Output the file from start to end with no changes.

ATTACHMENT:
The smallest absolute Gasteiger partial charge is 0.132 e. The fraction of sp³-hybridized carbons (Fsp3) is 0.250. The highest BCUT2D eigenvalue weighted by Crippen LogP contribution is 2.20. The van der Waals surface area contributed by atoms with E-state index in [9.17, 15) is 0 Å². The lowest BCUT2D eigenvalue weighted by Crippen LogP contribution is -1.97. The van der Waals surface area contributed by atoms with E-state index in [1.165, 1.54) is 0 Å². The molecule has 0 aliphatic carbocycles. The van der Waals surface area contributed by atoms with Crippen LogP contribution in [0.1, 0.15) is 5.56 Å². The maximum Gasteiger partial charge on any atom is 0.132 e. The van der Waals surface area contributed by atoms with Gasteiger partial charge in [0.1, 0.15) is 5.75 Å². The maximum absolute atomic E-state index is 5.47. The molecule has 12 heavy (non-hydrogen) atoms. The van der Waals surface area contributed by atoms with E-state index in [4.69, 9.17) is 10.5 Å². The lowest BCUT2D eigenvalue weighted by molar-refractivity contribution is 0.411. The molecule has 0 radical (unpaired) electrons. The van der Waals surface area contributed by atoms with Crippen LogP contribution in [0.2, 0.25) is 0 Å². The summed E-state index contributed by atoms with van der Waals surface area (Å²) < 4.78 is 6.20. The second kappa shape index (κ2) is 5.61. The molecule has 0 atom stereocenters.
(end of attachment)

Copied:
The smallest absolute Gasteiger partial charge is 0.132 e. The fraction of sp³-hybridized carbons (Fsp3) is 0.250. The highest BCUT2D eigenvalue weighted by Crippen LogP contribution is 2.20. The van der Waals surface area contributed by atoms with E-state index in [9.17, 15) is 0 Å². The lowest BCUT2D eigenvalue weighted by Crippen LogP contribution is -1.97. The van der Waals surface area contributed by atoms with E-state index in [1.165, 1.54) is 0 Å². The molecule has 0 aliphatic carbocycles. The van der Waals surface area contributed by atoms with Crippen LogP contribution in [0.1, 0.15) is 5.56 Å². The maximum Gasteiger partial charge on any atom is 0.132 e. The van der Waals surface area contributed by atoms with Gasteiger partial charge in [0.1, 0.15) is 5.75 Å². The maximum absolute atomic E-state index is 5.47. The molecule has 12 heavy (non-hydrogen) atoms. The van der Waals surface area contributed by atoms with E-state index in [4.69, 9.17) is 10.5 Å². The lowest BCUT2D eigenvalue weighted by molar-refractivity contribution is 0.411. The molecule has 0 radical (unpaired) electrons. The van der Waals surface area contributed by atoms with Crippen LogP contribution in [0.2, 0.25) is 0 Å². The summed E-state index contributed by atoms with van der Waals surface area (Å²) < 4.78 is 6.20. The second kappa shape index (κ2) is 5.61. The molecule has 0 atom stereocenters.